Wednesday, June 23, 2010

new songs for June 23rd, 2010

four of 'em - Enjoy!

"Compliments" by Band of Horses: Though "Laredo" is still a hot item on the Adult Alt. charts, "Compliments", the second single off of BOH's "Infinite Arms" is rapidly getting attention on adult alt. stations as well. Longtime fans of BOH will probably take more of a liking to this song than "Laredo" since it goes more for a '60s pop/rock sound (a la The Beatles' "Getting Better" and Three Dog Night's "One", at least rhythmically) than "Laredo"'s John Fogerty/Neil Young-ish vibe. Lyrically, I can't tell whether it is supposed to be sincere or tongue-in-cheek, especially during the somewhat ambiguously worded lyrics in the chorus ("If there's a God up there/Someone looking over everyone, at least you've got someone to fall back on"). Apparently, many of BOH's most loyal fans seem to have taken both the lyrics and the song itself to be a vain attempt for the band to garner more radio airplay than they've previously had, though personally, I think "Laredo" already took care of that. I still wouldn't call BOH "sellouts", though. They still have good music, it's just going in a slightly different direction at the moment.

"Crossfire" by Brandon Flowers: Of all the "indie" bands out there, Brandon Flowers' band, The Killers (who aren't always viewed as "indie" due to their popularity among listeners of more "mainstream" modern rock stations), is probably the one that is most influenced by that crop of bands who tend to overlap the boundaries of musical time by being played on both classic rock and alternative rock stations (i.e. The Police, U2, The Pretenders, etc.) Flowers seems to have only gotten MORE intent on displaying these influences with each new record he makes. It's not as though this is a bad thing, necessarily (as I much prefer the U2-ish "Read My Mind" to the more Depeche Mode-ish sounds of "Somebody Told Me"), but in "Crossfire", it seems like he's trying a bit TOO hard to emulate the U2 sound. He also seems to employ the use of pseudo-philosophical lyrics whenever possible (like the chorus's "lay your body down"), in what seems like a desperate, almost fanboy-ish effort to please Bono and maybe Bruce Springsteen as well. In spite of how harsh this review might sound, though, I must admit that I LIKE this song! Flowers might not rank so high on originality in "Crossfire", but he gets an A for effort, catchiness, and accessibility.

"If You Let Me" by JP, Chrissie, and The Fairground Boys: During The Pretenders' reign of popularity, Chrissie Hynde was almost like a female Neil Young in her ways of alternating between heartfelt, bittersweet songs like "Kid", "Talk of the Town", and "2000 Miles" and tough, unapologetic rockers like "Tattooed Love Boys", "Mystery Achievement", and "Middle of the Road". These days, Chrissie seems to want to go more in between the two moods. In her latest effort, "If You Let Me", she pulls off a distinctly classic rock vibe a la The Rolling Stones and Tom Petty, just as she pulled off a decent Chuck Berry/Bo Diddley in her 2008 songs, "Boots of Chinese Plastic" and "Break Up the Concrete" with The Pretenders. While "If You Let Me" lacks the in-your-face vibe of her nearly punk-ish early days in The Pretenders, it is certainly no "Kid", "Talk of the Town", or "2000 Miles" either! It is clearly a rock and roll song, from beginning to end, complete with a catchy, memorable guitar riff. Welcome aboard the S.S. Classic Rock Renaissance of 2010, Chrissie!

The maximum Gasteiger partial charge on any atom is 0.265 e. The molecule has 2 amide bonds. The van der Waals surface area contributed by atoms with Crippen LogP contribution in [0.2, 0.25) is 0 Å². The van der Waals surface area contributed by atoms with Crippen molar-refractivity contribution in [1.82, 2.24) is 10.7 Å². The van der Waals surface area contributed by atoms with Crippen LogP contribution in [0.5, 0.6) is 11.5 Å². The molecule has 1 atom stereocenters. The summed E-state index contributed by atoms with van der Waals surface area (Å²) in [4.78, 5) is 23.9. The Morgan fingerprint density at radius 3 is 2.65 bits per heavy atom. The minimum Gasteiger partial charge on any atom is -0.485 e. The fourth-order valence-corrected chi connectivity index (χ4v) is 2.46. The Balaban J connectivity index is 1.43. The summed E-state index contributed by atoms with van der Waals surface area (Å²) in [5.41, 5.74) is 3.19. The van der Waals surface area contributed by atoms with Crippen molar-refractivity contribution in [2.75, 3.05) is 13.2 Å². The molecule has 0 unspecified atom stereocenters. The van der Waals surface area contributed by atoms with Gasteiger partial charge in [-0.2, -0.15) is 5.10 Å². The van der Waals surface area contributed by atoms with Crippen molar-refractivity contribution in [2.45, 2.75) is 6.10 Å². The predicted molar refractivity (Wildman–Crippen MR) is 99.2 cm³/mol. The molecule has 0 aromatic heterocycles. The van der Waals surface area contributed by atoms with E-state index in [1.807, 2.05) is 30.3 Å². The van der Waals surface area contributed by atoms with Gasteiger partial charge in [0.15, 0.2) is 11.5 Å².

"Stranger Here" by Cowboy Junkies: In spite of their name, Cowboy Junkies are not called "Cowboy Junkies" because of their love for country music. It was basically just a random name they came up with, supposedly (see also The Grateful Dead, R.E.M., and Indigo Girls, each of whom got their names by flipping through a dictionary). However, Cowboy Junkies are basically a country-rock band masquerading as an alt/indie band. Even on their debut album, they covered a Hank Williams tune, as well as a Patsy Cline song. Their latest song, "Stranger Here", is also pretty country-rock influenced, but with the past 5 or so years of adult alt. radio being dominated by indie groups, it seems as though the sound of this song is probably more commonplace than it would've been during their debut in 1988. Jenny Lewis of Rilo Kiley, in particular (and perhaps the whole band) would probably appreciate a song like this, since she knows from the blatantly country-rock sound of "Carpetbaggers" (which she did with Elvis Costello) what it's like to be an indie/alt act with country influences. Personally, I would have preferred Cowboy Junkies to release something more along the lines of their bittersweet, lushly orchestrated 2007 song "Brand New World", but "Stranger Here" is still a good song nonetheless.

Wednesday, June 16, 2010